Author and historian Øystein Morten has studied ødegårder—abandoned farms—at length. Fascinated by their vacant, fallen structures, Morten believes deserted farms have a particular allure and tell us something important about the places and the culture that Norwegians have moved away from. With photographer Pål Hermansen, Morten has published—Norske ødegårder – Historien om stedene vi forlot—(“Abandoned Norwegian Farms – The History of the Places We Left”), a book featuring nine deserted farmsteads that offer a glimpse into the past through clues found in diaries, photos and artifacts. Some of the farms were left in the Middle Ages, others within the last two decades.

What constitutes an ødegård?

This term originally applied to farms that stood vacant after the Black Death ravaged Europe in the mid-14th century. Roughly 60 percent of the Norwegian population perished as a result of the Plague. These farms, even ones that were later restored, were often permanently branded as Ødegård (or Old Norse variants Aunet or Øyjorda),with the old farm name lost to time. But ødegårder aren’t all a result of the Plague. Since the 1970s, Morten writes, 115,000 Norwegian farms have ceased operation. By his count there are currently 30,000 farmsteads that are totally deserted, meaning no one lives or vacations there.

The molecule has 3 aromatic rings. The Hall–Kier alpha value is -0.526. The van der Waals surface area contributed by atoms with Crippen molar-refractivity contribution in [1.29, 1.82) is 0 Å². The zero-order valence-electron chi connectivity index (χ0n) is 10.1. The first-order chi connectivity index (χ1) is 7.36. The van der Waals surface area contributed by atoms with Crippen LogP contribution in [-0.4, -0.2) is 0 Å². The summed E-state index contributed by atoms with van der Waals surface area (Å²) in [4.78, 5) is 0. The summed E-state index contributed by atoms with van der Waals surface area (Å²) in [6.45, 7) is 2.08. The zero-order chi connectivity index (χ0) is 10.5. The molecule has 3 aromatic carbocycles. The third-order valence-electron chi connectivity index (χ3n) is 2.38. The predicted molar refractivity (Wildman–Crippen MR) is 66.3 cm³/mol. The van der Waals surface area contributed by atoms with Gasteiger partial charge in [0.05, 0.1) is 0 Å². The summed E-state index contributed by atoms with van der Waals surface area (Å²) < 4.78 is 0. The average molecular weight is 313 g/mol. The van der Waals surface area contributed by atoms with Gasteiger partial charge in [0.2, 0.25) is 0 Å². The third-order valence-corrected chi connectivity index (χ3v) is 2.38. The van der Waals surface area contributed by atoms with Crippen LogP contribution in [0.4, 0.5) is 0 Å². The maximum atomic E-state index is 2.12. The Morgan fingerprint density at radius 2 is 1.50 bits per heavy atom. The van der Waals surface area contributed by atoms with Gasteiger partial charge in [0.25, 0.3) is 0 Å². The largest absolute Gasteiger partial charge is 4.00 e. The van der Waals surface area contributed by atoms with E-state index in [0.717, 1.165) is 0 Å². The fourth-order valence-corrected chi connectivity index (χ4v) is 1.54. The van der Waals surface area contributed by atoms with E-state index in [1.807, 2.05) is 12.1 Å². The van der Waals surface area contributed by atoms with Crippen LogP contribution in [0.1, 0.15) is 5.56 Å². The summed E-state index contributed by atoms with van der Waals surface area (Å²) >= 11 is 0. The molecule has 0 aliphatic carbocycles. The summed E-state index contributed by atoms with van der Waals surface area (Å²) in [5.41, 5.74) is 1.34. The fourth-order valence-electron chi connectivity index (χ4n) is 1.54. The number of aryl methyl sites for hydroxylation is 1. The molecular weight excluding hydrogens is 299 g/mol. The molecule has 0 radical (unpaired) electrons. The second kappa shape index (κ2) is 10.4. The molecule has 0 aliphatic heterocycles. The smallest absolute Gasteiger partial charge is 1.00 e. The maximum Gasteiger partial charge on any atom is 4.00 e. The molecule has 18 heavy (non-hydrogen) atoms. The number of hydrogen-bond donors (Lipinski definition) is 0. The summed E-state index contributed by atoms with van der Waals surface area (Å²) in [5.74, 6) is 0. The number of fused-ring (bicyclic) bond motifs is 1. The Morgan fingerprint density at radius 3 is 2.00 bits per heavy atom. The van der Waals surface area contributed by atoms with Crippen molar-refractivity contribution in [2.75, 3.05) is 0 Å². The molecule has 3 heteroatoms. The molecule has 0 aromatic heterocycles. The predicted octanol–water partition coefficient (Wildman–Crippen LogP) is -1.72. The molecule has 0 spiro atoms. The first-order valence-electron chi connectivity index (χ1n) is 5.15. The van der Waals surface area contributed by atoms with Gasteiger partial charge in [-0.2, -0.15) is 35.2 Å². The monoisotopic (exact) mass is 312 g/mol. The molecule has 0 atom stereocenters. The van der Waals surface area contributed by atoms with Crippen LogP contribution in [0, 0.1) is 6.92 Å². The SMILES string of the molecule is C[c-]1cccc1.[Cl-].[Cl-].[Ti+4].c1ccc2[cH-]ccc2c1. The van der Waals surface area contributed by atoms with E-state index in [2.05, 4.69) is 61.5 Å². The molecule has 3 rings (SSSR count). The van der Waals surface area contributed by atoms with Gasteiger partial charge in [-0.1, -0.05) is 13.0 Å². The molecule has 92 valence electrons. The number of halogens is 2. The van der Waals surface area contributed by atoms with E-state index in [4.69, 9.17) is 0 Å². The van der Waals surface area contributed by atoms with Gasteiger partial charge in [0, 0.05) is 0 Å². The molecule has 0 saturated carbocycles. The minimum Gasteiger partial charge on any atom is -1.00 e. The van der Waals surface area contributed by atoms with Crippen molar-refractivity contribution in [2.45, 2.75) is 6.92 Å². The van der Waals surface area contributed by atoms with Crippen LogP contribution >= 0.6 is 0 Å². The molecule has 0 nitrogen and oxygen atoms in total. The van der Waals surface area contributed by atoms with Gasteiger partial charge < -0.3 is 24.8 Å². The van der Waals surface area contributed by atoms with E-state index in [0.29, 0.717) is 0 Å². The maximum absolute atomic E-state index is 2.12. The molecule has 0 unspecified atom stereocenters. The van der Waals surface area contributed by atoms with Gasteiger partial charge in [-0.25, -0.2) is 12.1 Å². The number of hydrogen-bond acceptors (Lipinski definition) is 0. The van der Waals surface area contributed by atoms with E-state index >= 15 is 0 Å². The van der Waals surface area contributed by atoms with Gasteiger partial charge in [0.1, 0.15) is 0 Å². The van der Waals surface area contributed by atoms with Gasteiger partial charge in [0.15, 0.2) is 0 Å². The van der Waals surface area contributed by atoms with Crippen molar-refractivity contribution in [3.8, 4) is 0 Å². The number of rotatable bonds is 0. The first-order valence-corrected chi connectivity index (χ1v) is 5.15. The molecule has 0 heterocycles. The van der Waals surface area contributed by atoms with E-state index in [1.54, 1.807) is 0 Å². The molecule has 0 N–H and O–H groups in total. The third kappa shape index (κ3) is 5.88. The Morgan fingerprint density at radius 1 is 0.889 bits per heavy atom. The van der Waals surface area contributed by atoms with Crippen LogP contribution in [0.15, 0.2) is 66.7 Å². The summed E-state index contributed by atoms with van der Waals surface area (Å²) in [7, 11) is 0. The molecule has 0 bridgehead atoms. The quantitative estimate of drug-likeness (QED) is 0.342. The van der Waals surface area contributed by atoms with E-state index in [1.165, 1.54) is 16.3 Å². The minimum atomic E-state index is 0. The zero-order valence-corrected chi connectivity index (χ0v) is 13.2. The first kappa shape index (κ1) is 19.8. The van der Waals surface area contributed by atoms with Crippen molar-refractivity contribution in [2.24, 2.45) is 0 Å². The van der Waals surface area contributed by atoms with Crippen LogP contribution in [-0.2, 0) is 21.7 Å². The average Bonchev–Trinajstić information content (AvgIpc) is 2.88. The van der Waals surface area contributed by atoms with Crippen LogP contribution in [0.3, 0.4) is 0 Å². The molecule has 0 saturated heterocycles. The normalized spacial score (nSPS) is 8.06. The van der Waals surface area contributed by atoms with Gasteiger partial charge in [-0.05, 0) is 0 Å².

Sometimes the ødegårder can be tough to spot, as nature has almost completely reclaimed the land. In other instances, the silent buildings still appear eerily intact. To find suitable farms for his book, Morten contacted historians, municipalities and museums, got tips from friends and scoured Google. Morten compares abandoned farms to crime scenes, where he has to piece together their stories, by sifting through the desolate ruins. Traces of bygone times are found in the unraveled furniture, leaning structures, overgrown gates or a coffee cup left on the counter.

Mapcarta, an online searchable map that features past and present farms of Norway, reveals 427 entries with Ødegård in the name, 290 references to Aunet and 165 to Øyjord(a). Some entries refer to a hyphenated name, such as Jelsnes-Ødegård, which reincorporates the farm’s previous name, but still refers to its former deserted status.

Morten lives on an ødegård himself, and jokes that in 100 years village historians will write that “the houses on the farm were well-kept until Øystein Morten took over.”